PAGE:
Tucked away from public view in a classroom on the edge of town, a handful of men got a frank lesson yesterday on the cruelty of pimps, the pitfalls of sex addiction and the dangers of gonorrhea.
“John School” — a new alternative to prosecution for men caught trying to buy sex in the District — graduated its first class yesterday at the D.C. police academy.
Some of the dozen or so men showed up with hats and sunglasses — which they were promptly ordered to remove — but by the end, most thanked their instructors, shared smiles with their classmates and seemed to get the message.
“We’re not here to shame you or demean you or preach to you,” said program manager Caroline Nicholl. “We just really want to give you information on which you can make your own choices about your future.”
Teachers explained the 10 signs of sex addiction and the D.C. Health Department offered free HIV and syphilis testing. A few former nightwalkers even addressed the men.
“I felt very expendable,” said one former prostitute who appeared in a video that described the violence and dead-end hopelessness that these women suffer.
Psychologist Roosevelt Johnson tried to evoke sympathy in the men by sharing survey results showing 71 percent of prostitutes are mothers.
“It’s OK to have [a sexual relationship] with a love object,” he said. “It is not OK to have a relationship with a nonlove object.”
The schooling, conducted over the course of eight hours in one day, is part of a larger Prostitution Intervention Program that “deals with the supply and demand,” Ms. Nicholl said.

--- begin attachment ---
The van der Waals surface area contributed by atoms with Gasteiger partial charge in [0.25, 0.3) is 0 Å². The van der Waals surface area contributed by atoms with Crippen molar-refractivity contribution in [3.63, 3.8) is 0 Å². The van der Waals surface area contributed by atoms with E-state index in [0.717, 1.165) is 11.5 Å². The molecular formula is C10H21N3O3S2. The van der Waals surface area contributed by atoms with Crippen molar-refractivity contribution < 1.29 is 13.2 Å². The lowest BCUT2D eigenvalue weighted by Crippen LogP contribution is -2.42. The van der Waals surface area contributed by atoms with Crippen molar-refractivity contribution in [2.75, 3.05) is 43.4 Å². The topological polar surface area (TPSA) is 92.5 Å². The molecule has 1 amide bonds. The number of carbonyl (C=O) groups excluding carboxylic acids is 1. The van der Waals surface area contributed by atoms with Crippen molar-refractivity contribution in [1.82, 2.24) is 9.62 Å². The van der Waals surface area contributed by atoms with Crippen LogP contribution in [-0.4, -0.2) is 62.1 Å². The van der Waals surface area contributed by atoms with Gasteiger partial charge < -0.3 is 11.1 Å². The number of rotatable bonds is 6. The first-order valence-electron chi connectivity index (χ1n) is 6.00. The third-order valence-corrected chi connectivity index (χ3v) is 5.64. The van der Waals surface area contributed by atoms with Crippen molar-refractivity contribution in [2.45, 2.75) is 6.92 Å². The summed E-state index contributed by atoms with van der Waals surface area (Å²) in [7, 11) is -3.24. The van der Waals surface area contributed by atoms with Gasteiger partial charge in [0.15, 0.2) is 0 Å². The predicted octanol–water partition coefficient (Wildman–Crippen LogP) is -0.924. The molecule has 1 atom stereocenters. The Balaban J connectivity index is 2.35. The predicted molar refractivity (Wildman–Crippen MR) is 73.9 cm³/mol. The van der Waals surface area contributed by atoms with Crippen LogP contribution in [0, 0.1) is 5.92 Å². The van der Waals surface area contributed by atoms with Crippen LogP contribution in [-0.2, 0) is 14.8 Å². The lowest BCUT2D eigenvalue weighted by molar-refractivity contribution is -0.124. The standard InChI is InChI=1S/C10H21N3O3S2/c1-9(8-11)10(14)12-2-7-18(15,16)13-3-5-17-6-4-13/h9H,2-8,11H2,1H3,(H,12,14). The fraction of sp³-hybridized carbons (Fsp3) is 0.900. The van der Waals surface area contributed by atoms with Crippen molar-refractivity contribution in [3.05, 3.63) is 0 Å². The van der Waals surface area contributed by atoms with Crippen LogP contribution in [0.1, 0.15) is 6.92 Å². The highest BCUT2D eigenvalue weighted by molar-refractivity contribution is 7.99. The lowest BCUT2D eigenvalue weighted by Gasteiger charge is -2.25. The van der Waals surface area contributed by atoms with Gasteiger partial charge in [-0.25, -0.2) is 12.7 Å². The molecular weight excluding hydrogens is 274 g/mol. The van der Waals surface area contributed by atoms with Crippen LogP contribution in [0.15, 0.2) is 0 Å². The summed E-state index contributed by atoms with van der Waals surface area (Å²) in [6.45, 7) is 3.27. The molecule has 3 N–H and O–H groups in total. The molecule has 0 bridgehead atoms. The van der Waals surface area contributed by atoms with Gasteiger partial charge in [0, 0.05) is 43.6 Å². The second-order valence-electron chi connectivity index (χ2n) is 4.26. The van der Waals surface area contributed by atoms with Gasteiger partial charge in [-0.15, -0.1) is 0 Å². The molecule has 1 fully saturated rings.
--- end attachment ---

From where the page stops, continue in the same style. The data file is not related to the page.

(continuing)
While the men are diverted from “turning tricks,” the prostitutes will be instructed beginning in August through outpatient and residential care.
“In addition to the criminal justice issue, we’re trying to address the health issues surrounding street prostitution and the issues that impact the local community,” Ms. Nicholl said.
John School, based on a model program in San Francisco, will be held every other month in the District, with about 50 men expected for the next session. Each participant must pay a $300 fee, which will be put toward the funding of prostitute care.
Before each solicitation case goes to court, the johns have the choice to fight the charge or admit guilt and go to school.
If they complete the class, the arrest remains on their record, but there is no conviction.
If arrested again within six months of the class, the men will be charged with the new offense and the previous one that landed them in the John School.
One participant yesterday had trouble admitting his guilt.
“I was in the wrong place at the wrong time,” he told Mr. Johnson.
Plainclothes officers in the back of the room took the man outside, where he broke down and changed his story. He returned, apologized and told them he was in denial.
“We don’t want anybody to be a part of the program if they think they’re innocent,” a representative from the U.S. Attorney’s Office told the group.
“Pass the word, we want people who think … they have a problem and want to use the program for good.”
Before leaving, he told the men: “Good luck. Stay on the right path. And don’t take this the wrong way, but I hope I never see you again.”